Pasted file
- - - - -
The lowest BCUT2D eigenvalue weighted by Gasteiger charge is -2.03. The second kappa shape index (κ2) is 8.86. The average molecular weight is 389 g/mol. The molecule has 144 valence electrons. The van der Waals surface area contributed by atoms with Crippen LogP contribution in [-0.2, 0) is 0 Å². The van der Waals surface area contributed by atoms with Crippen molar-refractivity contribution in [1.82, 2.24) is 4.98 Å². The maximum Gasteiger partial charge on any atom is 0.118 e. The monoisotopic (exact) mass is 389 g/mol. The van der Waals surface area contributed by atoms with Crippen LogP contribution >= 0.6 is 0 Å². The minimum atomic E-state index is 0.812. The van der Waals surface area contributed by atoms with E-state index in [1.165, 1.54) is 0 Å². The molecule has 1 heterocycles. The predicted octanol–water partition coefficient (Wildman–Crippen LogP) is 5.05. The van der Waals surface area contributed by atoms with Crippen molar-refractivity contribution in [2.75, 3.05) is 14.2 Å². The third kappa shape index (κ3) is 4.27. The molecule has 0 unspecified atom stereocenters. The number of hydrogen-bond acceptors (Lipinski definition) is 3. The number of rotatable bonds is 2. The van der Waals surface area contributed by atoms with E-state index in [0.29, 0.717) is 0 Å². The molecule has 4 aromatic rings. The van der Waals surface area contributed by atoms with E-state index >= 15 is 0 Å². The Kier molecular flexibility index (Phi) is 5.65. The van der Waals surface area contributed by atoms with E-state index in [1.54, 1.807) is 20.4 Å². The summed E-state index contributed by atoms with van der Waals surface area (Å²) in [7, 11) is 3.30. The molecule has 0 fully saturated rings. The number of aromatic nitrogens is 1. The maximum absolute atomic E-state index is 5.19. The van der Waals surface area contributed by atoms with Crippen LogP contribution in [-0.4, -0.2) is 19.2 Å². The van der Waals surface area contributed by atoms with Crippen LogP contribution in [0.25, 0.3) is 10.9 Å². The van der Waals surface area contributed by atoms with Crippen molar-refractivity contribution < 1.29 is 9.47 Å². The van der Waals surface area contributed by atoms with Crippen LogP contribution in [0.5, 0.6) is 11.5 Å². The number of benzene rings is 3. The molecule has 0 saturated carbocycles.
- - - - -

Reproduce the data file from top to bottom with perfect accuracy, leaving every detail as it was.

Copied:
The lowest BCUT2D eigenvalue weighted by Gasteiger charge is -2.03. The second kappa shape index (κ2) is 8.86. The average molecular weight is 389 g/mol. The molecule has 144 valence electrons. The van der Waals surface area contributed by atoms with Crippen LogP contribution in [-0.2, 0) is 0 Å². The van der Waals surface area contributed by atoms with Crippen molar-refractivity contribution in [1.82, 2.24) is 4.98 Å². The maximum Gasteiger partial charge on any atom is 0.118 e. The monoisotopic (exact) mass is 389 g/mol. The van der Waals surface area contributed by atoms with Crippen LogP contribution >= 0.6 is 0 Å². The minimum atomic E-state index is 0.812. The van der Waals surface area contributed by atoms with E-state index in [1.165, 1.54) is 0 Å². The molecule has 1 heterocycles. The predicted octanol–water partition coefficient (Wildman–Crippen LogP) is 5.05. The van der Waals surface area contributed by atoms with Crippen molar-refractivity contribution in [2.75, 3.05) is 14.2 Å². The third kappa shape index (κ3) is 4.27. The molecule has 0 unspecified atom stereocenters. The number of hydrogen-bond acceptors (Lipinski definition) is 3. The number of rotatable bonds is 2. The van der Waals surface area contributed by atoms with E-state index in [0.29, 0.717) is 0 Å². The molecule has 4 aromatic rings. The van der Waals surface area contributed by atoms with E-state index >= 15 is 0 Å². The Kier molecular flexibility index (Phi) is 5.65. The van der Waals surface area contributed by atoms with E-state index in [1.54, 1.807) is 20.4 Å². The summed E-state index contributed by atoms with van der Waals surface area (Å²) in [7, 11) is 3.30. The molecule has 0 fully saturated rings. The number of aromatic nitrogens is 1. The maximum absolute atomic E-state index is 5.19. The van der Waals surface area contributed by atoms with Crippen LogP contribution in [-0.4, -0.2) is 19.2 Å². The van der Waals surface area contributed by atoms with Crippen LogP contribution in [0.25, 0.3) is 10.9 Å². The van der Waals surface area contributed by atoms with Crippen molar-refractivity contribution < 1.29 is 9.47 Å². The van der Waals surface area contributed by atoms with Crippen LogP contribution in [0.5, 0.6) is 11.5 Å². The number of benzene rings is 3. The molecule has 0 saturated carbocycles.